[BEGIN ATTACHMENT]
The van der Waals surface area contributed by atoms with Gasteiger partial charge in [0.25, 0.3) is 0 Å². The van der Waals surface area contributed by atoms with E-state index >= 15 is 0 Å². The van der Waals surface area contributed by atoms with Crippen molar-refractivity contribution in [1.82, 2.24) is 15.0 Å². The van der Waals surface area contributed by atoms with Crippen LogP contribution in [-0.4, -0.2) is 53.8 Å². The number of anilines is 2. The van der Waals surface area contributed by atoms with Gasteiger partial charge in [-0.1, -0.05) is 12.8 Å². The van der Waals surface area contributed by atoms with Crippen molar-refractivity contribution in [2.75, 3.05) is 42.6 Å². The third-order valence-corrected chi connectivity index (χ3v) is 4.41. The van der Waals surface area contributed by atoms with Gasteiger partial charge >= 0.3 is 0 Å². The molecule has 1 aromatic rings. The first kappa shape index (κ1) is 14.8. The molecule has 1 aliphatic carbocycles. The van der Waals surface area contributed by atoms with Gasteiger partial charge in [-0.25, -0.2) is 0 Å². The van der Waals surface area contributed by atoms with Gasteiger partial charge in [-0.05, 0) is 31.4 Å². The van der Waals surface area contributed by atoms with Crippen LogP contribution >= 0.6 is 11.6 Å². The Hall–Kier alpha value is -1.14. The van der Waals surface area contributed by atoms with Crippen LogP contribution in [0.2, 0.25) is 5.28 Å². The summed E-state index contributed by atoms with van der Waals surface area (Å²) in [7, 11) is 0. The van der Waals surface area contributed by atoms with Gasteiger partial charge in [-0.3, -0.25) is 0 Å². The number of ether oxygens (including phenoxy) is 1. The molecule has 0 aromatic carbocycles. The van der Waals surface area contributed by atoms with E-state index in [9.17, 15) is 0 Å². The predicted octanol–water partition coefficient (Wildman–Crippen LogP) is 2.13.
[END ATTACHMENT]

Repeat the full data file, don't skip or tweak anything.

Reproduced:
The van der Waals surface area contributed by atoms with Gasteiger partial charge in [0.25, 0.3) is 0 Å². The van der Waals surface area contributed by atoms with E-state index >= 15 is 0 Å². The van der Waals surface area contributed by atoms with Crippen molar-refractivity contribution in [1.82, 2.24) is 15.0 Å². The van der Waals surface area contributed by atoms with Crippen LogP contribution in [-0.4, -0.2) is 53.8 Å². The number of anilines is 2. The van der Waals surface area contributed by atoms with Gasteiger partial charge in [-0.1, -0.05) is 12.8 Å². The van der Waals surface area contributed by atoms with Crippen molar-refractivity contribution in [2.75, 3.05) is 42.6 Å². The third-order valence-corrected chi connectivity index (χ3v) is 4.41. The van der Waals surface area contributed by atoms with Gasteiger partial charge >= 0.3 is 0 Å². The molecule has 1 aromatic rings. The first kappa shape index (κ1) is 14.8. The molecule has 1 aliphatic carbocycles. The van der Waals surface area contributed by atoms with Gasteiger partial charge in [-0.25, -0.2) is 0 Å². The van der Waals surface area contributed by atoms with Gasteiger partial charge in [-0.05, 0) is 31.4 Å². The van der Waals surface area contributed by atoms with Crippen LogP contribution >= 0.6 is 11.6 Å². The Hall–Kier alpha value is -1.14. The van der Waals surface area contributed by atoms with Crippen LogP contribution in [0.2, 0.25) is 5.28 Å². The summed E-state index contributed by atoms with van der Waals surface area (Å²) in [7, 11) is 0. The van der Waals surface area contributed by atoms with Gasteiger partial charge in [-0.3, -0.25) is 0 Å². The number of ether oxygens (including phenoxy) is 1. The molecule has 0 aromatic carbocycles. The van der Waals surface area contributed by atoms with E-state index in [9.17, 15) is 0 Å². The predicted octanol–water partition coefficient (Wildman–Crippen LogP) is 2.13.